overblow, overblew, overblown, overblowing, overblows.transitive verbs
to blow a wind instrument so as to produce an overtone instead of a fundamental.tone

overdone.verb
past participle.of overdo
overdo, overdid, overdone, overdoing, overdoes.verbs
transitive verb use.to do, use or stress to excess; carry something too far (overdid the diet and became malnourished); to exaggerate (overdid the compliments); to wear out the strength of; overtax; to cook food too long
intransitive verb use.to do too much; go to extremes (we always overdo at Thanksgiving)
overdoer.noun,.plural.overdoers

overdue.adjective
being unpaid when due (an overdue bill; forgot the monthly payment on the car and now it's overdue); coming or arriving after the scheduled or expected time (an overdue train); expected or required but not yet having come about; being something that should have occurred earlier; tardy

overtax, overtaxed, overtaxing, overtaxes.transitive verbs
to subject to an excessive.burden or strain; to tax.unconscionably, illegally and/or in excess of what may be considered.appropriate or just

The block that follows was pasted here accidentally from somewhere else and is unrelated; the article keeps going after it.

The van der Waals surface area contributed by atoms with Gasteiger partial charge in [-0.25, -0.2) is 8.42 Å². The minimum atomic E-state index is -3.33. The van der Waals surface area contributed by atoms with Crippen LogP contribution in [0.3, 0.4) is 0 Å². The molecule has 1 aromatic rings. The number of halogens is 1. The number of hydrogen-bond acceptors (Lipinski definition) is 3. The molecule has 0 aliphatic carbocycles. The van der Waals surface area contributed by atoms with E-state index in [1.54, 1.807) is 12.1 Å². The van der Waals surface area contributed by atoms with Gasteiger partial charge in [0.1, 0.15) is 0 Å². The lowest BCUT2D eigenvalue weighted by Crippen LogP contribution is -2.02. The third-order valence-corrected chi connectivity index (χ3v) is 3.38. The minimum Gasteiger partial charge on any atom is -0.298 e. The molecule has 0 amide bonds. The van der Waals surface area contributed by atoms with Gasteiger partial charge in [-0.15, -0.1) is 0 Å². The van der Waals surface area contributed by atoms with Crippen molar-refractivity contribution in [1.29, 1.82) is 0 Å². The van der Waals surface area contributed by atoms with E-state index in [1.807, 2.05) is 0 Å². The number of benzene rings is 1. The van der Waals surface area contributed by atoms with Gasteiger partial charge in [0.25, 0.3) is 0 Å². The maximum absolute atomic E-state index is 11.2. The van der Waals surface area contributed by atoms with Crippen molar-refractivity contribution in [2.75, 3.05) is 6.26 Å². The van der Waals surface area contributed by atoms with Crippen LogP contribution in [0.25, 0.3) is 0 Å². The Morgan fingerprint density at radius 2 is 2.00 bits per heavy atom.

overtaxation.noun,.plural.overtaxations

Ottoman Empire.was centered in what is now Turkey, founded in the late 13th century and dismantled in the early 20th century. At its height in the mid-1500s, at the end of the reign of Suleiman I, the Ottoman Empire controlled a vast area extending from the Balkan Peninsula to the Middle East and North Africa. The empire went into slow decline after Suleiman and by the early 1900s it controlled only Asia Minor, the Anatolia region of present-day Turkey and parts of the Balkans and the Middle East. The Ottomans lost even more territory during World War I 1914-1918. Antioch known as Antakya in modern history was where the name 'Christian' first was heard. This city, was captured by the Turks in 1516 A.D. and it remained a part of the Ottoman Empire until shortly after World War I in 1914-1918.....comprised from Microsoft® Encarta® Encyclopedia 99. © 1993-1998 Microsoft Corporation. All rights reserved.